NHL Commissioner Gary Bettman ordered to testify in concussion lawsuit: Report

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NHL Commissioner Gary Bettman, speaking to media prior to game three NHL playoffs between the Winnipeg Jets' and Anaheim Ducks in Winnipeg, Manitoba, Monday, April 20, 2015. (Trevor Hagan/The Canadian Press via AP) MANDATORY CREDIT
NHL Commissioner Gary Bettman, speaking to media prior to game three NHL playoffs between the Winnipeg Jets' and Anaheim Ducks in Winnipeg, Manitoba, Monday, April 20, 2015. (Trevor Hagan/The Canadian Press via AP) MANDATORY CREDIT

National Hockey League commissioner Gary Bettman has been ordered to testify in a concussion lawsuit by 60 former NHL players according to TSN’s Rick Westhead. 

Per the report:

In an eight-page ruling, Judge Susan Nelson wrote, "The court finds that Commissioner Bettman possesses unique or special knowledge relevant to this lawsuit."

"Commissioner Bettman may be deposed in July 2015, but no earlier," she wrote. "This should cause no hardship to plaintiffs, who will have an opportunity to first depose other witnesses. In addition, both parties will have the benefit of the production of relevant discovery from commissioner Bettman prior to his deposition."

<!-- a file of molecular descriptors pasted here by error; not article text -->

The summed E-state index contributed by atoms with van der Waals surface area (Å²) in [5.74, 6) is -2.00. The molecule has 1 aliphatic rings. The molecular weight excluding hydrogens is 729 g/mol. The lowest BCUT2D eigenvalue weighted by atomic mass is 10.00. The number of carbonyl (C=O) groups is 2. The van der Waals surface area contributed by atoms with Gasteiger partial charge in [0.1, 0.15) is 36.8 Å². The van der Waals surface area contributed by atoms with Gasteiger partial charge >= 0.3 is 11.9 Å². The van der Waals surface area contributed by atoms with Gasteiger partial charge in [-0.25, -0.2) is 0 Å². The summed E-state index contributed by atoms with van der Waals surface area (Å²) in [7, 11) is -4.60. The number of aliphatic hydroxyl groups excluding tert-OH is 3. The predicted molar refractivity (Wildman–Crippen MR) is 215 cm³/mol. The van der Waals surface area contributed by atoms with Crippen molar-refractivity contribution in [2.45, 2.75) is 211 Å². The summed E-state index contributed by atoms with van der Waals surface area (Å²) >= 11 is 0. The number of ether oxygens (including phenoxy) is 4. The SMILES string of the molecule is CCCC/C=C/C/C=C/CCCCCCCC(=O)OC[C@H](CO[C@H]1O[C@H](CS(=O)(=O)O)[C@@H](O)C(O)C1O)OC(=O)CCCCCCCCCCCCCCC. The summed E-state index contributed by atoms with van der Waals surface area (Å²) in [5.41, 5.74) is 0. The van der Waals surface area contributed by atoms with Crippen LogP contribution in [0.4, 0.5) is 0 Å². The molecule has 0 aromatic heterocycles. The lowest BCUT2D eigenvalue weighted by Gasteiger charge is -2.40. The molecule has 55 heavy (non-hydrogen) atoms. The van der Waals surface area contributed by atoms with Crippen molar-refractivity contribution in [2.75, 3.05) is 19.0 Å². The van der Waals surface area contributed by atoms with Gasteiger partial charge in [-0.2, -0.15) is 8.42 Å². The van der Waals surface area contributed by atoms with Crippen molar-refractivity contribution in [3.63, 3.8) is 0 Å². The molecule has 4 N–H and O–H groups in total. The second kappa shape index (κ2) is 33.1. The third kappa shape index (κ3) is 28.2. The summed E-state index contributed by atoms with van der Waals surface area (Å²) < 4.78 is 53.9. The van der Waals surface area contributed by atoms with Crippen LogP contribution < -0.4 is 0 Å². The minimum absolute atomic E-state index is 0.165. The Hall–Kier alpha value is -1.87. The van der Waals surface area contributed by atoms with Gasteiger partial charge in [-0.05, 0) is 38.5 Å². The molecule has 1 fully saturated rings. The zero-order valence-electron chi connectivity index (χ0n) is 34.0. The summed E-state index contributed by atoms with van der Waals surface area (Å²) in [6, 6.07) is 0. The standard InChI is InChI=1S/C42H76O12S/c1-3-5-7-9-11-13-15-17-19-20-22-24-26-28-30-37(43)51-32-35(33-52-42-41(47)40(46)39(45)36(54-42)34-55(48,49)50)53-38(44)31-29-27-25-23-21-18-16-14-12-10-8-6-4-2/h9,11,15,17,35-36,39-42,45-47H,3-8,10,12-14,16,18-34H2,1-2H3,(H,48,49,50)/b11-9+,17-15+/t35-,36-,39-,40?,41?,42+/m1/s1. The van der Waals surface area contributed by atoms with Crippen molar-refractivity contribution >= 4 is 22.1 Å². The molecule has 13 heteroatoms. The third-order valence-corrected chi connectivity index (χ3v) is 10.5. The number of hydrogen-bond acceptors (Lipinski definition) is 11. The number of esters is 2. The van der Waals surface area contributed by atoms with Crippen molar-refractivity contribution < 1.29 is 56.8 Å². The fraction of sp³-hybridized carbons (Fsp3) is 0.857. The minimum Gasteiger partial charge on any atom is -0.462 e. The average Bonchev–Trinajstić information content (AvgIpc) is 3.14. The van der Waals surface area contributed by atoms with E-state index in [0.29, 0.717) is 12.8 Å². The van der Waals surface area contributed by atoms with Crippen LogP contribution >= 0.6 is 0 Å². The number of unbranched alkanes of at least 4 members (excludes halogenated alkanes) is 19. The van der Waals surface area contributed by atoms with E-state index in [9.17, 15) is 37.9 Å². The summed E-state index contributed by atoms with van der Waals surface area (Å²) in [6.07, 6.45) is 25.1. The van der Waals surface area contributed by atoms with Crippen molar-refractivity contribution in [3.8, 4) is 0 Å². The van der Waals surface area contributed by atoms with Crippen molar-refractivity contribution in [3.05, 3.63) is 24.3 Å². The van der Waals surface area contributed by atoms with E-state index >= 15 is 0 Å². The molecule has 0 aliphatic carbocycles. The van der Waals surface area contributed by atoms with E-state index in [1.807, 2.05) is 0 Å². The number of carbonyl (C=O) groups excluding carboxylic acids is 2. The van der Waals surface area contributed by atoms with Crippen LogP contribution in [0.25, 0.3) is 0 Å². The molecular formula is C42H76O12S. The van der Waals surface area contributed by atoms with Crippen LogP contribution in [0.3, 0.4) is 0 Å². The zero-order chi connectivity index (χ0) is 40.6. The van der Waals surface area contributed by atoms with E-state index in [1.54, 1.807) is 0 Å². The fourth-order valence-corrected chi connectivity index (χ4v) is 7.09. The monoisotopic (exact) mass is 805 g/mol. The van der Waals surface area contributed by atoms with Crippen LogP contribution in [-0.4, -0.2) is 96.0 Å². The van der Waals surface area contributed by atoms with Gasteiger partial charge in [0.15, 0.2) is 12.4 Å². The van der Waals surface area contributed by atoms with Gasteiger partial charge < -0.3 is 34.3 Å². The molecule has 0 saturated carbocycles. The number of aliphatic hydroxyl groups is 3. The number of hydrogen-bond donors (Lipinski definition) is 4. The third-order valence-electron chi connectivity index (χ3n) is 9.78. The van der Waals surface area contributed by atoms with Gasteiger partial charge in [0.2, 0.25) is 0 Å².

Bettman was asked to testify by the players in February. Per the report the league balked saying that the information the players wanted could be acquired through asking others.

But there’s more according to Westhead. Below is part of a release the lawyers from the players.

Clearly the players don’t think Bettman’s public arguments are airtight. Normally Bettman is very good at saying nothing while speaking – basically being a lawyer in the public realm. The 2011 Pacioretty situation was clearly where Bettman talked himself into trouble. Or at very least given the lawyers from the players some ammo in this case per their release. 

The NHL has tried to dismiss the lawsuit unsuccessfully. And as we have pointed out, there are differences between the National Football League’s lawsuit and the NHL’s. Not all contact sports are created equally, nor are their governing bodies. 

The plaintiffs, which include Bernie Nicholls and Gary Leeman say the league did not do enough to inform them of the dangers of head trauma before or after a 1997 study. 

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Josh Cooper is an editor for Puck Daddy on Yahoo Sports. Have a tip? Email him at puckdaddyblog@yahoo.com or follow him on Twitter!

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